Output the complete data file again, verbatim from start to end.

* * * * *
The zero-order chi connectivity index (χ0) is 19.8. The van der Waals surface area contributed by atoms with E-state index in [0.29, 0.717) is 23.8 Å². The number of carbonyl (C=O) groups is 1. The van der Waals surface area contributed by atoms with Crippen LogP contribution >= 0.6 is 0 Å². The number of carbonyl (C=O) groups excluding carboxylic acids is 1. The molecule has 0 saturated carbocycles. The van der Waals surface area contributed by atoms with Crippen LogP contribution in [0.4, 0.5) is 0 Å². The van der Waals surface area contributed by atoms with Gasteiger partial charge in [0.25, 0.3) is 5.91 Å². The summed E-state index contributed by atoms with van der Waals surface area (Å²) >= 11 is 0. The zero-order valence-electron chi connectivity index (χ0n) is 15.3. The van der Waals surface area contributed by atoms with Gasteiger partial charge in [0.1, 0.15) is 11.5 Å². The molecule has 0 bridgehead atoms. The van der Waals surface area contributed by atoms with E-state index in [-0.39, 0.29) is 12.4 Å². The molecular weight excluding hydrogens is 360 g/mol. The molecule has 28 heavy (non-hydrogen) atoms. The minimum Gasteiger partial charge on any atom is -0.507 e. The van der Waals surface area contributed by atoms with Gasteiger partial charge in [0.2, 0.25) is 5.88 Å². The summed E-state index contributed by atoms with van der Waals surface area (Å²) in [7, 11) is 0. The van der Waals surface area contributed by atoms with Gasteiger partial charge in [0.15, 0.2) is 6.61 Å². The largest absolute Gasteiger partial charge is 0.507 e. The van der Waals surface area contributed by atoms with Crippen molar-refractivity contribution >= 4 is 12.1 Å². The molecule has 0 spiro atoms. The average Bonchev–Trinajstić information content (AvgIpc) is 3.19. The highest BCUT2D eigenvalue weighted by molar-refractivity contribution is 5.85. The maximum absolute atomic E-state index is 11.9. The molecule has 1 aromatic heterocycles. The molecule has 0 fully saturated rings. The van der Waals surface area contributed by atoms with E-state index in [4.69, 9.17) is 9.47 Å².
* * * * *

The zero-order chi connectivity index (χ0) is 19.8. The van der Waals surface area contributed by atoms with E-state index in [0.29, 0.717) is 23.8 Å². The number of carbonyl (C=O) groups is 1. The van der Waals surface area contributed by atoms with Crippen LogP contribution >= 0.6 is 0 Å². The number of carbonyl (C=O) groups excluding carboxylic acids is 1. The molecule has 0 saturated carbocycles. The van der Waals surface area contributed by atoms with Crippen LogP contribution in [0.4, 0.5) is 0 Å². The van der Waals surface area contributed by atoms with Gasteiger partial charge in [0.25, 0.3) is 5.91 Å². The summed E-state index contributed by atoms with van der Waals surface area (Å²) >= 11 is 0. The zero-order valence-electron chi connectivity index (χ0n) is 15.3. The van der Waals surface area contributed by atoms with Gasteiger partial charge in [0.1, 0.15) is 11.5 Å². The molecule has 0 bridgehead atoms. The van der Waals surface area contributed by atoms with E-state index in [-0.39, 0.29) is 12.4 Å². The molecular weight excluding hydrogens is 360 g/mol. The molecule has 28 heavy (non-hydrogen) atoms. The minimum Gasteiger partial charge on any atom is -0.507 e. The van der Waals surface area contributed by atoms with Gasteiger partial charge in [0.2, 0.25) is 5.88 Å². The summed E-state index contributed by atoms with van der Waals surface area (Å²) in [7, 11) is 0. The van der Waals surface area contributed by atoms with Gasteiger partial charge in [0.15, 0.2) is 6.61 Å². The largest absolute Gasteiger partial charge is 0.507 e. The van der Waals surface area contributed by atoms with Crippen molar-refractivity contribution >= 4 is 12.1 Å². The molecule has 0 spiro atoms. The average Bonchev–Trinajstić information content (AvgIpc) is 3.19. The highest BCUT2D eigenvalue weighted by molar-refractivity contribution is 5.85. The maximum absolute atomic E-state index is 11.9. The molecule has 1 aromatic heterocycles. The molecule has 0 fully saturated rings. The van der Waals surface area contributed by atoms with E-state index in [4.69, 9.17) is 9.47 Å².